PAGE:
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Monday, July 21, 2008
Shockey had become a Giant problem

By Dan Graziano
ESPN.com

Posted by ESPN.com's Matt Mosley

New York Giants GM Jerry Reese really wanted things to work out with tight end Jeremy Shockey, but in the end, keeping him wasn't worth the distraction he would've caused. Reese didn't blink when the Saints offered a second and a fifth-round draft choice before April's draft because he thought Shockey was more valuable than that.

Of course, that was before Shockey initiated a shouting match with the normally understated Reese during a mandatory minicamp in June. Though he might not admit it publicly, Reese decided at that point that Shockey no longer had a place in the organization. In the back of his mind, he knew Saints head coach Sean Payton still coveted Shockey, and that's why he was so deliberate.



Marvin Gentry/US Presswire

Newly-traded Saints tight end Jeremy Shockey's act grew tired in New York.

He knew the controversial tight end could show up in Albany, N.Y, for training camp Thursday and cause a scene. And with the team already fighting symptoms from a Super Bowl hangover, it was a risk he wasn't willing to take. Shockey's close friend Plaxico Burress recently voiced his support for Shockey staying with the Giants, but I don't think most players will be terribly upset about the trade. Shockey lost leverage when his teammates made a Super Bowl run without him. He then took the childish route of showing up for a minicamp and hiding out in the locker room.

Shockey is a fierce competitor who could very well help lead the Saints back to the playoffs. But he'd burned too many bridges with the Giants. And don't think this is all based on his recent actions. While brilliant at times, Shockey has always been a lightning rod. His ridiculous remarks about Bill Parcells (which I won't repeat) in a magazine story five years ago spoke to his immaturity and his on-field tirades weren't a good match for the mild-mannered Eli Manning.

My colleague Pat Yasinskas says this trade makes the Saints a "great" offense, but I respectfully disagree. It certainly gives the Saints more firepower, but I'm not assuming that Deuce McAllister will come back strong from a knee injury and that Reggie Bush will suddenly become a game-changing player. The Saints are also missing a viable No. 2 wide receiver at the moment. Second-year player Robert Meachem is essentially a rookie after being inactive for all 16 games last season and David Patten is a stretch as a third receiver.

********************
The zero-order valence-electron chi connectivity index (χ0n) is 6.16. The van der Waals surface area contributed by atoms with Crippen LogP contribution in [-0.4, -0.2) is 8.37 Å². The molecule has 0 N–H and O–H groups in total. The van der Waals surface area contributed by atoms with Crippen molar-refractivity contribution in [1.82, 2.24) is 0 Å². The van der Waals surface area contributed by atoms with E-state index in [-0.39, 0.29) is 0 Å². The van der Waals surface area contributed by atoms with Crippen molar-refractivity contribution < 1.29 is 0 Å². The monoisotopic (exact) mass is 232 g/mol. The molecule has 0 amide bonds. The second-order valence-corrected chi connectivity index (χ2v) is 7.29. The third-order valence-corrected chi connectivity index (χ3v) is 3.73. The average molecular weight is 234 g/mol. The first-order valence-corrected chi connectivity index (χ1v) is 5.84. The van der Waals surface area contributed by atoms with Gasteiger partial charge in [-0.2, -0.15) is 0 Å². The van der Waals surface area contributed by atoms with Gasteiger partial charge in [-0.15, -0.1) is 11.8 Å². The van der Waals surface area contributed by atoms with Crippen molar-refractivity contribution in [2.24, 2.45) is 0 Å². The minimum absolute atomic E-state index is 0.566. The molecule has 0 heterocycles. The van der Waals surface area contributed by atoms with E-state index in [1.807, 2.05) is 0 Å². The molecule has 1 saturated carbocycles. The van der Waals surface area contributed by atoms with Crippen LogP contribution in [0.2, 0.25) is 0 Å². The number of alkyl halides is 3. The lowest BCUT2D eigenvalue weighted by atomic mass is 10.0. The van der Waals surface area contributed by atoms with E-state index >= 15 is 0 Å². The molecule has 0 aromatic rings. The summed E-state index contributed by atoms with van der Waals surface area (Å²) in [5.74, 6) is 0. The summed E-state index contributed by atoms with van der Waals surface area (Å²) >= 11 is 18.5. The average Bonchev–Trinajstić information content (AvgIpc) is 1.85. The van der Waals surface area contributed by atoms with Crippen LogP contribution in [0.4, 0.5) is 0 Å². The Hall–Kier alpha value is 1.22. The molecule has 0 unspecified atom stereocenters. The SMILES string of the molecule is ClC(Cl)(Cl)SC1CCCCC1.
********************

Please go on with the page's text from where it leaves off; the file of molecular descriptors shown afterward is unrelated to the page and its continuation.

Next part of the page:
I realize that the best team in the NFC South can change on a dime because that's what has happened recently, but it seems strange that everyone is jumping back on the Saints' bandwagon. On Monday, New Orleans definitely became a better offense. But the reason this is a win-win trade is that the Giants are a better team without Shockey. If that were not the case, they'd put up with his nonsense for another season.

How is this playing in New York? Well, the Daily News is currently going with a "So Long, Shockey" headline, which seems pretty tame. Columnists such as Gary Myers of the Daily News have been saying Shockey should be traded for months, so I don't think Reese will experience much backlash in the media. I also think most Giants fans had resigned to the fact that the team was better off without Shockey in the long run.

Reese was notably brief in his statement about the trade:

"Jeremy Shockey was a great competitor and contributor during his years with the Giants," Reese said in a statement released by the team. "We wish him well in New Orleans."

Coughlin was much more effusive in his praise, and that's to be expected.

"Jeremy is a very talented football player who always played with great enthusiasm and great effort," Coughlin said in the same statement. "He was excited about playing. Jeremy always enjoyed being a physical football player and a tough football player. He's an outstanding football player who plays the game full speed and plays the game the way it was meant to be played. He is a physical blocker who is a gifted athlete with the ball in his hands after receiving the ball down the field. I wish him the best."

The New York Post is going with "Saint Shockey" on the front of its home page. Here is Paul Schwartz's story on the trade. Schwartz ends the story with this baffling line:

"When healthy, Shockey reportedly did not like how his role in the Giants' offense had been changing from pass-catcher to blocker."

So that's why he was so disgruntled? The Giants were trying to turn him into a blocking tight end.

Deliver me!